The Four Firkins in St. Louis Park is Minnesota's first specialty beer store, and after talking to store manager and beer connoisseur Bryan Buser, we're not sure we can ever crack a Natty Ice without some serious guilt. In between ordering the store's many craft brews (everything from the classiest Belgian ales to obscure IPAs), Buser set us straight on how to best enjoy a beer.
1. What's your favorite Minnesota beer right now and why? I've really been enjoying Brau Brother's Ring Neck Braun Ale lately. It has amazing nutty notes combined with subtle chocolate and berry flavors. Great for this time of year. I also just had Flat Earth's Pumpkin's Ale, and that has been my favorite pumpkin beer of the season. It tastes just like homemade pumpkin pie.
2. On the flip side, what does it pain you to see people drink? It really pains me to see people drink good beer out of a can or bottle. Seventy-five percent of taste is smell, and you're not fully tasting your beer if you're not using a glass.
3. What questions do you get asked the most at Four Firkins? We get a lot of food pairing questions. If people are running a special event and want to really impress some guests with new flavors, they come in and rely on our knowledge and depth of selection. We have between 750 and 800 different beers on hand, most of which we've tried. We can find something to fit, no matter what kind of food you have on your table.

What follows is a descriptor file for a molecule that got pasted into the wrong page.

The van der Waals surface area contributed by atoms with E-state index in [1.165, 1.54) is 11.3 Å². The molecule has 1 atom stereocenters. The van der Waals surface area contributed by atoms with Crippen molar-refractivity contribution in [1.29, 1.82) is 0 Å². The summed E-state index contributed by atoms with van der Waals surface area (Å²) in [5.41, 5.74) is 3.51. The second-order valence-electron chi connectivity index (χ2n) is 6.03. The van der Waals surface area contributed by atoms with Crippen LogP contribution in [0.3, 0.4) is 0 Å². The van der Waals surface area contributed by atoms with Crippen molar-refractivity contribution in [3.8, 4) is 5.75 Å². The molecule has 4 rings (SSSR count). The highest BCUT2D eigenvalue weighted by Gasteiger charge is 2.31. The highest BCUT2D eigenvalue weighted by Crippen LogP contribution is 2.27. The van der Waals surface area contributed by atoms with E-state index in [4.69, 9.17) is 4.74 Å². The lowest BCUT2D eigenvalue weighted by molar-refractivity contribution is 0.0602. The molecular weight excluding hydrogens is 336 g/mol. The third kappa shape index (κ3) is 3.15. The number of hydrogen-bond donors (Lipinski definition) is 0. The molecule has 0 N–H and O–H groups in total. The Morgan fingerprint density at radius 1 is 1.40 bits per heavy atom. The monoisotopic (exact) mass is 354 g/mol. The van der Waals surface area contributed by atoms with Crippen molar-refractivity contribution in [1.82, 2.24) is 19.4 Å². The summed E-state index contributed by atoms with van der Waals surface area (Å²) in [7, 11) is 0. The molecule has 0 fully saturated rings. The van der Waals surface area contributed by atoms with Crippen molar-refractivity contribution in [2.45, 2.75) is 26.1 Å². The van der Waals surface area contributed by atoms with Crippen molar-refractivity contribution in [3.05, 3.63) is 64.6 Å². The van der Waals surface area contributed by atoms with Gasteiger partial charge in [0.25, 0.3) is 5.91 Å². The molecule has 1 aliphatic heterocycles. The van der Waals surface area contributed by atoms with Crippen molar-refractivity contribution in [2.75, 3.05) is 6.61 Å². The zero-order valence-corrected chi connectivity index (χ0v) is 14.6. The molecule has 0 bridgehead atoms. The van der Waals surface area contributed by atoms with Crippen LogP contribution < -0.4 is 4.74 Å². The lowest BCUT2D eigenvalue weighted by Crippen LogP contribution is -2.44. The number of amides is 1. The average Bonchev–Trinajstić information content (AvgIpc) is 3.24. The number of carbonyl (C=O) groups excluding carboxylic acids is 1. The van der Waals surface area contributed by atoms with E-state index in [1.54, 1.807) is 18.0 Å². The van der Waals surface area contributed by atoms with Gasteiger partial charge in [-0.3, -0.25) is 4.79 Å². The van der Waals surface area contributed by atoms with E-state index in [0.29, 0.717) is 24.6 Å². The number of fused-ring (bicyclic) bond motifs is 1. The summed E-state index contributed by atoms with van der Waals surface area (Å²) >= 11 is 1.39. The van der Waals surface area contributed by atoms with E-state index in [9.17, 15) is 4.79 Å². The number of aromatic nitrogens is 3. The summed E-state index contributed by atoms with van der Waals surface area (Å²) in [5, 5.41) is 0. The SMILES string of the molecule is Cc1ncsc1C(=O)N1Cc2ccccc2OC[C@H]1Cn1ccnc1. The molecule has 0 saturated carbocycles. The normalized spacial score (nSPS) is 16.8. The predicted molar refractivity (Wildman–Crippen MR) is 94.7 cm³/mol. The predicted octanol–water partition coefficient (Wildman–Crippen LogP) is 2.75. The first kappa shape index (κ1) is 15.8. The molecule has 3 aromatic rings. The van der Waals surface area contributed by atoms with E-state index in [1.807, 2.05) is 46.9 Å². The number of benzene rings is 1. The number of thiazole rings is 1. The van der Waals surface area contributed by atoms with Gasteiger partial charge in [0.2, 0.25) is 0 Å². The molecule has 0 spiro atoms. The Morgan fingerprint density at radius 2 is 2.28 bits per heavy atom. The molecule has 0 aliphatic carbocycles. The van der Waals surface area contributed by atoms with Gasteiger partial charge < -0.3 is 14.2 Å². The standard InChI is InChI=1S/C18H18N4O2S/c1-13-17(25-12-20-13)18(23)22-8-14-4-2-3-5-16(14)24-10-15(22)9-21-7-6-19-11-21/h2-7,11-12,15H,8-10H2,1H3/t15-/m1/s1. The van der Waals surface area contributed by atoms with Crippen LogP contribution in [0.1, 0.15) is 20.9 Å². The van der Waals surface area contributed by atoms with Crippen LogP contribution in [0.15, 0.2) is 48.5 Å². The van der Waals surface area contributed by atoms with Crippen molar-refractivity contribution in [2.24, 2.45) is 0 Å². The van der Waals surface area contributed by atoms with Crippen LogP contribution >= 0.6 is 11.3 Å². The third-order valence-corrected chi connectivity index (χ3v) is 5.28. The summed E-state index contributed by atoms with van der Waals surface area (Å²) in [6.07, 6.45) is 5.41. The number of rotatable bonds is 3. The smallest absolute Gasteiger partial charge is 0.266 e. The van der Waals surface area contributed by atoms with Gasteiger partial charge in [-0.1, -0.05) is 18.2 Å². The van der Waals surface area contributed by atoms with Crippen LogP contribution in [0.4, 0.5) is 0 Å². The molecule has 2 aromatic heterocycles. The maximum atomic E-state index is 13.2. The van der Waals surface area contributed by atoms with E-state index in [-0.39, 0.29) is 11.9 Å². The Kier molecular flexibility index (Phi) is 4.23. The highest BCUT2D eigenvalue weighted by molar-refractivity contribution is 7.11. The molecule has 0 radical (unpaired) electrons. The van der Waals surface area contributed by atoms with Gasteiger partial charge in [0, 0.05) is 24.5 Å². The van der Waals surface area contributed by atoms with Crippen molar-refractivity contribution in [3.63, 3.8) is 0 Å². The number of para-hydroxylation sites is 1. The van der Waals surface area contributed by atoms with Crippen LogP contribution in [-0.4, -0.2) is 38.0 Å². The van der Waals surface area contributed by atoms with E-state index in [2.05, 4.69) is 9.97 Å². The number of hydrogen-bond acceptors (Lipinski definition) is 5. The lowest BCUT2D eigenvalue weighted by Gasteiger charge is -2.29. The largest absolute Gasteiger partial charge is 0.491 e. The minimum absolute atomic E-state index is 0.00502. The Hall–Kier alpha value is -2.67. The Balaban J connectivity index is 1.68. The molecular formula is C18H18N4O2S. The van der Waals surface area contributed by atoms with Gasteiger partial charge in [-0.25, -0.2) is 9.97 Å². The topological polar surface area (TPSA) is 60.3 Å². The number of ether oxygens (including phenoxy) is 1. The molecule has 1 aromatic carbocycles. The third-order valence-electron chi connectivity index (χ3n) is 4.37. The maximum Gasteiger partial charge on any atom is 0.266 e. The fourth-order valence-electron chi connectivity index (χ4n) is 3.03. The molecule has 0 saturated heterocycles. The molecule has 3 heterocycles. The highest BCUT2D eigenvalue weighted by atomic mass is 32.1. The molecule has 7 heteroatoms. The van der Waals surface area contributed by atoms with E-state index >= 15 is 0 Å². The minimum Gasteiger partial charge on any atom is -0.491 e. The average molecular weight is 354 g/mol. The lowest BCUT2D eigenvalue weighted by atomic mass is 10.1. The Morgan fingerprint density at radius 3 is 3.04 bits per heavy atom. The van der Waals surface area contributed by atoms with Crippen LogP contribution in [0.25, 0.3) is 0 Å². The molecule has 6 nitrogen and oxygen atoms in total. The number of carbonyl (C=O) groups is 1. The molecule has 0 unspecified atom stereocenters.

4. Will beer snobbery ever compete with wine snobbery? There are some pretty vast differences between the two groups. Beer is much more approachable because you can buy a world-class beer, say Rochefort 10, for well under $10. A wine with similar complexity would run you $500. Beer also pairs better with food than wine because there is a broader palette of ingredients and flavors in beer that wine can't match. So yeah, wine will never really catch up to beer.
5. How often do you cook with beer? Do you have a favorite beer-infused recipe? I drink beer pretty much every night with dinner and cook with it as often as I can. I just made a beef roast with LaTrappe Dubbel that I enjoyed quite a bit. The sweet rum-raisin and herbal flavors soaked into the meat and potatoes and was pretty amazing. I am also in the middle of perfecting a recipe for a Surly Furious cream sauce. You have to be careful in reducing a beer that hoppy because it can easily overpower the other flavors with bitterness.